UNITED STATES COURT OF APPEALS FOR THE SECOND CIRCUIT
February 6, 1978
UNITED STATES OF AMERICA, PLAINTIFF-APPELLEE,
BERTRAM L. PODELL, DEFENDANT-APPELLANT.
Appeal from a grant of summary judgment in favor of the United States in the amount of $40,000 by Duffy, J. in the government's action to impress a constructive trust on monies received by appellant in breach of his fiduciary duty as a United States Congressman. Affirmed.
KAUFMAN, Chief Judge,
LUMBARD and MULLIGAN, Circuit Judges.
KAUFMAN, Chief Judge:
Bertram L. Podell appeals a grant of summary judgment in favor of the United States in the government's action to impose a constructive trust on monies Podell received in breach of his fiduciary duty as a United States Congressman. We reject Podell's argument, for the reasons we shall set forth, that his reluctance in acknowledging the clear implications of his guilty plea to charges that he violated, and conspired to violate, the federal conflict of interest statute*fn1 creates any material issues of fact. Moreover, we find meritless his contention that the government cannot recover the sums he received from third parties as a result of his illegal activities. Accordingly, we affirm.
In a ten-count indictment filed on July 12, 1973, former United States Congressman Bertram L. Podell was charged with conspiracy, the solicitation and acceptances of bribes, criminal conflict of interest, and perjury. At his criminal trial in September and October 1974, the government introduced evidence that, while a member of Congress, Podell received $41,350 in legal fees and campaign contributions from representatives of Leasing Consultants, Inc., in return for advocating the interests of one of the company's subsidiaries, Florida Atlantic Airlines. Podell had appeared before the Civil Aeronautics Board (CAB), the Federal Aviation Administration (FAA), the State Department, and the government of the Bahamas on behalf of the airline, which sought permission to operate a route between Florida and the Bahamas and opposed the FAA's proposed revocation of its operating certificate. See United States v. Podell, 519 F.2d 144 (2d Cir.), cert. denied, 423 U.S. 926, 46 L. Ed. 2d 252, 96 S. Ct. 270 (1975).
On October 1, 1974, the tenth day of trial, Podell pleaded guilty to selected portions of the indictment after he and his attorney were permitted carefully to edit the language of the charges.*fn2 In Count One, Paragraph One, Podell admitted he had conspired to violate 18 U.S.C. § 203, the federal conflict of interest statute. Count One, Paragraphs 5(b) and (c) set forth the means by which Podell acknowledged he had carried out this unlawful purpose, stating specifically that he had met with Bahamian officials, as well as the CAB and the FAA, on behalf of Florida Atlantic Airlines, and that he had been compensated for his work indirectly in the form of payments to the Citizen's Committee for the Reelection of Betram L. Podell and fees paid to his law firm, Podell & Podell.Podell also pleaded guilty to Count Five, a substantive violation of the conflict of interest statute. Subsequently, he was sentenced to two-years imprisonment on the conspiracy count, all but six months suspended, and fined $5,000 on the conflict of interest count.*fn3 His guilty plea also rendered him "incapable of holding any office of honor, trust, or profit under the United States."*fn4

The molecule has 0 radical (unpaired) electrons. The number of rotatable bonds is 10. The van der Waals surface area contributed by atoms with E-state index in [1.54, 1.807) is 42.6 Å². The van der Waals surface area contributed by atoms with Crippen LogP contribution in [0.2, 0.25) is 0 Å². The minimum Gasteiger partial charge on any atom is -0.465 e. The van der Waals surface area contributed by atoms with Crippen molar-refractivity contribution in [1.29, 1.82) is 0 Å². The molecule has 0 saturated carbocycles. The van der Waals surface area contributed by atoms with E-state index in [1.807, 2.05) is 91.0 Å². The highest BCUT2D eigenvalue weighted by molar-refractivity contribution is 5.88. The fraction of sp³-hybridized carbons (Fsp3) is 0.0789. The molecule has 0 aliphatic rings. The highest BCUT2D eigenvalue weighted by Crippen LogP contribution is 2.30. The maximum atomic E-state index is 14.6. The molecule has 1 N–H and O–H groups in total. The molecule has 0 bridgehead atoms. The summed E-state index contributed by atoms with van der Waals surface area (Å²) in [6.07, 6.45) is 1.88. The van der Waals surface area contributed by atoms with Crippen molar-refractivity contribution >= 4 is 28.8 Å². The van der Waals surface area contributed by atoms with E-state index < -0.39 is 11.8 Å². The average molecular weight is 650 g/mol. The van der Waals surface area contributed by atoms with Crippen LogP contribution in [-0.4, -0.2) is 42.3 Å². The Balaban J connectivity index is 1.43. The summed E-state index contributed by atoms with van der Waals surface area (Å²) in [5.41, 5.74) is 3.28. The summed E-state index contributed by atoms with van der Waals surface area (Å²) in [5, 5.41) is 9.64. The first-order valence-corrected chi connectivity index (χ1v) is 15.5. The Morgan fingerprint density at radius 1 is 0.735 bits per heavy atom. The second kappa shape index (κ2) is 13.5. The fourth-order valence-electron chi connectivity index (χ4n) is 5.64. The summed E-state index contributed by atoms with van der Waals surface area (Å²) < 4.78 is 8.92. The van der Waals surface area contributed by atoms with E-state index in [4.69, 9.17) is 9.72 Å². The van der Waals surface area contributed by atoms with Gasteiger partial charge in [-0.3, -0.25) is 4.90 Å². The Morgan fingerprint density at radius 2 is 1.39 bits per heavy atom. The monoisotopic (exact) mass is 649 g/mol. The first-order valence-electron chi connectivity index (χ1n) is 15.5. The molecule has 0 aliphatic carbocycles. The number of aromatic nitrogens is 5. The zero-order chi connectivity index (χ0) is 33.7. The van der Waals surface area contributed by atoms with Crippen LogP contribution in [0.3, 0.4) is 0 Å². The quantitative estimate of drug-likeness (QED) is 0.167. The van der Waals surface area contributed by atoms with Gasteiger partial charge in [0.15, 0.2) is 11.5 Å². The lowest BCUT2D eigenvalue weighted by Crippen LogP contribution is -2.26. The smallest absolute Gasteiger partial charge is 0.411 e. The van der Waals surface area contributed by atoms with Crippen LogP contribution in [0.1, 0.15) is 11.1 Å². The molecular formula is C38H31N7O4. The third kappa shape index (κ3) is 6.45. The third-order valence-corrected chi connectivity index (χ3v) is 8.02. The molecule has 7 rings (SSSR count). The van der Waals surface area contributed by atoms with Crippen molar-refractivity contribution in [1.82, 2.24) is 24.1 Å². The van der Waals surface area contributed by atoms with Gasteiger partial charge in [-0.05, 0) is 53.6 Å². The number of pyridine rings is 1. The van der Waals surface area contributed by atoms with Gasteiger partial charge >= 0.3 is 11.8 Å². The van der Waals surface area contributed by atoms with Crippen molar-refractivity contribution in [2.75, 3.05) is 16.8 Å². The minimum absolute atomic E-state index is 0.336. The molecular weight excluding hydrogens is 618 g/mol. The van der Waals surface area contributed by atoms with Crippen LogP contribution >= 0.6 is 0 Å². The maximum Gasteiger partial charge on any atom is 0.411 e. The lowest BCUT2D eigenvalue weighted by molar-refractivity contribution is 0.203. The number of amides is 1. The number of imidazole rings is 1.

The United States commenced the present action to impress a constructive trust and for an accounting on January 30, 1976. The complaint alleged that Podell, while a Congressman, received $41,350 as compensation for his conflict of interest activities involving appearances before the CAB and the FAA in connection with matters involving Florida Atlantic Airlines.*fn5 After answer, the government moved for summary judgment, relying upon Podell's guilty plea, portions of the transcript of the criminal trial, several affidavits and the three checks introduced in evidence in the criminal case - two checks, in the amount of $10,000 and $2,350, payable to Podell & Podell, and a $29,000 check payable to Podell's campaign committee. Podell responded with an affidavit admitting that all but $1,350 of the checks paid to the Podell firm were for his services, but not a word was uttered by him to explain the $29,000 contribution. On May 31, 1977, Judge Duffy granted summary judgment in favor of the United States in the amount of $40,000,*fn6 for the reasons stated in his opinion in United States v. Podell, 436 F. Supp. 1039 (S.D.N.Y. 1977).
On appeal, Podell argues that the government has not stated a claim, and that, even if it has, his guilty plea does not constitute an admission that he obtained the amounts alleged in the complaint.*fn7